Why do blacks speak broken english (e...

Level 1

Since: Aug 08

Location hidden

#26 Sep 20, 2008
kangaroo wrote:
<quoted text>
LOL... bring ovah some fush n chups n i'll chuck some lamb on the barbie..
LOL.....sure thing.....i'll bring some pav over for dessert ( by the way, i heard that some of you guys claimed you invented it...i dont think so buddy!!)
SO TRUE

Boynton Beach, FL

#27 Sep 20, 2008
Wynn wrote:
The only reason why I chose to focus in on African Americans is because this is the African American forum. The south is a prime example of both whites and blacks speaking less than perfect English.
It's a bit said when someone is brought up speaking that way, it really shuts so many doors in their faces or they have to work alot harder just to be on equal footing with others.
FOCUS ON BLACK AMERICANS.. Contrary to the topic, African as applied to black Americans is a misnomer. Then again, if some are Africanized, as many suggest that they wish to be, then perhaps the speech pattern is the normal speech pattern of that culture.
kangaroo

Clifton Hill, Australia

#28 Sep 20, 2008
JackieC wrote:
<quoted text>
LOL.....sure thing.....i'll bring some pav over for dessert ( by the way, i heard that some of you guys claimed you invented it...i dont think so buddy!!)
lol we invented the Lamington. I don't know who invented Pavlova. I'm too used to eating chinese, Indian and Italian food that i've now gone out of orbit with Aussie food (other than four n twenty pies lol)
kangaroo

Clifton Hill, Australia

#29 Sep 20, 2008
JackieC wrote:
<quoted text>
i have grown up in Fiji and NZ, but my parents are from the US
ahhhh cool.

Level 1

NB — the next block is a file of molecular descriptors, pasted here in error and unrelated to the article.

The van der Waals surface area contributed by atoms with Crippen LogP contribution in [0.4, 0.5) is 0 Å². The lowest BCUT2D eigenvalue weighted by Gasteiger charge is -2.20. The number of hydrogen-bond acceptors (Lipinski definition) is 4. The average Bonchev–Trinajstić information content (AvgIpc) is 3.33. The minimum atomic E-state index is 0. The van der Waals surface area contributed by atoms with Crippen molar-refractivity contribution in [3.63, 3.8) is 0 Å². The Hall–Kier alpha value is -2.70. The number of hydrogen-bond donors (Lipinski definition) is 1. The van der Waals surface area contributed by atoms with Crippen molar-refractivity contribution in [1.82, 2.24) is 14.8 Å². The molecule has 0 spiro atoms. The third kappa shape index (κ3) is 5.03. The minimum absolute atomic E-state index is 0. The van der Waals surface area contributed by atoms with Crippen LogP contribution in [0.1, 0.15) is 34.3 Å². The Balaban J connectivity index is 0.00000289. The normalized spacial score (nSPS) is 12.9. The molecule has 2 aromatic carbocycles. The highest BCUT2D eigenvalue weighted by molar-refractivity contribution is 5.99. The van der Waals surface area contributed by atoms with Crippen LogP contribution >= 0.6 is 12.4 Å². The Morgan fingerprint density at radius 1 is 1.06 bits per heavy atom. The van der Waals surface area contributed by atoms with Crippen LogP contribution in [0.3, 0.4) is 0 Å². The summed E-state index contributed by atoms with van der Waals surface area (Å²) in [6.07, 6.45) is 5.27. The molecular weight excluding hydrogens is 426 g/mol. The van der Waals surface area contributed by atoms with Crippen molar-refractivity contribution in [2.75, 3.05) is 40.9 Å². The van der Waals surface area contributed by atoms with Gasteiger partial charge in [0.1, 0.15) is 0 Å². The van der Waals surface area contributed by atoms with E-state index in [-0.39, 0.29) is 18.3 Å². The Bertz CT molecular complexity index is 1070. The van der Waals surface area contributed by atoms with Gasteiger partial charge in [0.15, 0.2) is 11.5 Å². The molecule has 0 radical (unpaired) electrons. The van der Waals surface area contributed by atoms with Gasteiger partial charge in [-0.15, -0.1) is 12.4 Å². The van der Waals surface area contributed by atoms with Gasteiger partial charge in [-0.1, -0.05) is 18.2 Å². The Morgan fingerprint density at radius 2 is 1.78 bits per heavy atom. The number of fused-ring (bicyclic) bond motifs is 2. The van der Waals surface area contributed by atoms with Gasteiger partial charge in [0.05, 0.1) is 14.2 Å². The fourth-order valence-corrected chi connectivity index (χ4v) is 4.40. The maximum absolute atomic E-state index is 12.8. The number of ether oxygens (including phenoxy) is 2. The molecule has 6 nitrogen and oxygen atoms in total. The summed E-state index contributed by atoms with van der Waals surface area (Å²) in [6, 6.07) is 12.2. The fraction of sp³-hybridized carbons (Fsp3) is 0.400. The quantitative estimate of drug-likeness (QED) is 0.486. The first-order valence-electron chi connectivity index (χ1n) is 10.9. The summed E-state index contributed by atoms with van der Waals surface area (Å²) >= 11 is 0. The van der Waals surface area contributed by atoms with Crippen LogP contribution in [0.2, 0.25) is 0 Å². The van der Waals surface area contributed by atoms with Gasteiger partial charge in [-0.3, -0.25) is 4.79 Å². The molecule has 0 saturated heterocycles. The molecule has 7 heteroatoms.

Since: Aug 08

Location hidden

#31 Sep 20, 2008
kangaroo wrote:
<quoted text>
lol we invented the Lamington. I don't know who invented Pavlova. I'm too used to eating chinese, Indian and Italian food that i've now gone out of orbit with Aussie food (other than four n twenty pies lol)
I love Lamingtons!!:)......yeah i know what you mean

..hey what are four n twenty pies??.....i go for the good old steak n cheese..LMAO
girl

Houston, TX

#32 Sep 20, 2008
Conscience Sister wrote:
<quoted text>Damn, you make it seem like it is something black people should be ashamed of. Ofcourse they shouldn't go on a job interview or a meeting speaking slang but its nothing wrong with it in informal settings. If i say whats poppin to my friend, its no different then a white person saying to their friend whats up or hows it hanging. Why should blacks that do speak "ebonics" be embarrassed about it? You say they shouldn't speak like that in public but why not? Are you afraid of what white people will think? Don't think just because a person speaks proper english that it is a reflection of their education. I've known people that were white or grew up around whites that speak proper english completely and didn't make it out of Jr. high School.
i agree in a casual setting when speaking with friends say what you want

otherwise it is disprectful to all americans to not speak the language....and black people are americans

i have a problem with spanish people coming to this country and not learning the english language and it's offensive to all americans

this is our country respect us enough to learn OUR language if you want to live here.

we should not have to learn to speak any other language

also lots of races here speak slang--blame it on our poor education system
girl

Houston, TX

#33 Sep 20, 2008
aunt bee on crack wrote:
trying to teach a negroe is like trying to teach my dog to sing opera
Hide

Hide

behind kproxy you wimp
SO TRUE

Boynton Beach, FL

#34 Sep 20, 2008
JUST ONCE WROTE:


Ebonics is not of African Origin....."when the first black Africans arrived in British North America in the 17th century, they learned the current English speech forms from whites in the Tidewater or Lowland South brought here mainly from the south and west of England.